Whether they marry in a walled garden, on a tennis court, on a yacht or at the beach, “brides are more focused on the after-party, and on personalizing it,” Ms. Bratten said.
Beginning with the gown. Today the prevailing fantasy is no longer, “ ‘I want to be a princess in my ball gown,’ ” Mr. Dias said. “A lot of women have done that already for their prom.”
Mr. Dias, who is based in Los Angeles, accommodates clients’ desires for dresses that echo runway trends with halter-tops and off-the-shoulder gowns that are more emphatically provocative than the strapless looks that have become commonplace. His dresses are cut to appeal to the bride who is “confident in her sexuality,” he said.
Similar considerations prompted the designer Monique Lhuillier, a favorite in Hollywood, to fashion a dress with an Empire bodice, wide lace straps and a wispy chiffon skirt — features more often found in a nightgown. A hit of Ms. Lhuillier’s spring bridal collection, the dress is available at Kleinfeld.
Yielding to clients’ demands, Pnina Tornai, an Israeli-born designer, specializes in patently vixenish gowns. Only a couple of years ago Ms. Tornai’s dresses — often cut from semi-sheer panels of lace — met with a chilly reception in New York. “When I first came to show my collection at Kleinfeld, I was thrown out the door,” she said. Undaunted, she modified her dresses and several months later returned. Today her gowns are among the store’s best sellers.
For brides who want to maintain the traditional modesty during the wedding ceremony but cut loose at the reception, there is the increasingly popular option of topping the dress with a shawl, stole or bolero.
When Jana Pasquel, a New York society figure and jewelry designer, said her vows in a convent in Mexico City last November, she wore bouffant dress by Vera Wang; effusively romantic, it was traditional except for the neckline, which revealed more than Ms. Pasquel cared to show.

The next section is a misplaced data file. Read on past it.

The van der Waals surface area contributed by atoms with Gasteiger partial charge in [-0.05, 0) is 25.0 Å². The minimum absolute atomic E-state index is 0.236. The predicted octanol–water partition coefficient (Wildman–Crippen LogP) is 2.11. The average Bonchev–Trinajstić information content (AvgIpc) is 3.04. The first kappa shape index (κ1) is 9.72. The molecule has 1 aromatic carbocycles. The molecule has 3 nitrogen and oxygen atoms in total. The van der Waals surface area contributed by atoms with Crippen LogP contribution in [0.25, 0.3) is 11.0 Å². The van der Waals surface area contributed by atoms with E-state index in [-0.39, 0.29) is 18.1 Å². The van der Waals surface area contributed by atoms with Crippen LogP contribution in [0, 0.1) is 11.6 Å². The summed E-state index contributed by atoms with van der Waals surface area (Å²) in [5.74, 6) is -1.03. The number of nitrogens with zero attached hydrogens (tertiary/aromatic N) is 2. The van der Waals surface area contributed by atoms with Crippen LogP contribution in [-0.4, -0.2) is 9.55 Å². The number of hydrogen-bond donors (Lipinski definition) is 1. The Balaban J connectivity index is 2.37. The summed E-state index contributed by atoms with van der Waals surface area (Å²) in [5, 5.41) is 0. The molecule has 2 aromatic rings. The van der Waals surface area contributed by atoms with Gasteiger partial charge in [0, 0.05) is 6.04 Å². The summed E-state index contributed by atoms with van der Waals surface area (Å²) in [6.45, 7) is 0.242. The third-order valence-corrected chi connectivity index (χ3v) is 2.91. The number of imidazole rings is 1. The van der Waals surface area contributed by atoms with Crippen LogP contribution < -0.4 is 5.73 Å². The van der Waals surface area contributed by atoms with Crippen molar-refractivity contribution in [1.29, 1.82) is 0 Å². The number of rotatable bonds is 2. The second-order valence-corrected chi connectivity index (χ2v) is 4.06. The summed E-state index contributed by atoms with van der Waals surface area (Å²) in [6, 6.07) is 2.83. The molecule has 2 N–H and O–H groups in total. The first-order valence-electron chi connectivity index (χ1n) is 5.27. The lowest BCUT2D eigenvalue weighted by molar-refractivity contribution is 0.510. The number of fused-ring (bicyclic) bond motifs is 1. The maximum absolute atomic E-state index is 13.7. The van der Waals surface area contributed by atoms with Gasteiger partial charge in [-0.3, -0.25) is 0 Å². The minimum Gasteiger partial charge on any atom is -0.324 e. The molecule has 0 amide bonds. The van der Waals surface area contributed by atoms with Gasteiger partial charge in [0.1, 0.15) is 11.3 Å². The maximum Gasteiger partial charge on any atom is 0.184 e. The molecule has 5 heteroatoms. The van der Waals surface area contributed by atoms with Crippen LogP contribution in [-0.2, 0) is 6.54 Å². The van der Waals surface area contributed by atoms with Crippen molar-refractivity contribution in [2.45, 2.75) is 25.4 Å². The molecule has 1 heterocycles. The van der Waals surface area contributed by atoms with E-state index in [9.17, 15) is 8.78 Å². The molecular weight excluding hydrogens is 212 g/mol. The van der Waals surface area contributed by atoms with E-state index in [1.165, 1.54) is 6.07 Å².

Her father, who is Mexican, “is a traditional Catholic,” said Ms. Pasquel, 31. “He would not have liked me to walk down the aisle like that, so I had the designer make a cover-up, a kind of a bolero, very full and infanta-looking. It came all the way up to my neck.”
At a second marriage ceremony later that week on a beach in Acapulco, Ms. Pasquel thought only of pleasing herself. Inspired by a trip to India, she wore a tiny midriff-baring bodice and an abundant skirt made of gold leaf. More sensuous than brazen, it made an impression, she recalled. “People talked about it — a lot.”
Catherine Cuddy, an insurance analyst in New Jersey, was similarly focused on turning heads when she married in Bryant Park in New York last October. She dispensed with the customary long, fitted sleeves and train in favor of a halter style that dipped to the small of her back.
Even a veil was too much for her. “I didn’t want to cover up my dress,” said Ms. Cuddy, 33, a self-described Rita Hayworth type. Or the torrents of curls that rushed past her shoulders. Or, for that matter, her gym-toned back.
To get in shape for her gown, a white lace sheath that appeared to have been turned on a lathe, she stepped up visits with her trainer from one to three sessions a week. Ms. Cuddy had no thought of defying tradition or making a statement of any kind. She simply wanted to make the most of her curves, she said.
When she marries in Long Island City next fall, Ms. DaSilva, too, will dress as she sees fit — and with her mother’s blessing. “My mom loves my gown,” she said delightedly. “She thinks it’s very figure-flattering.”
Would her male relatives object?
“Oh, no, no, no,” Ms. DaSilva said. “Besides, in my family, we’re mostly women. It’s pretty much — we’re in control.”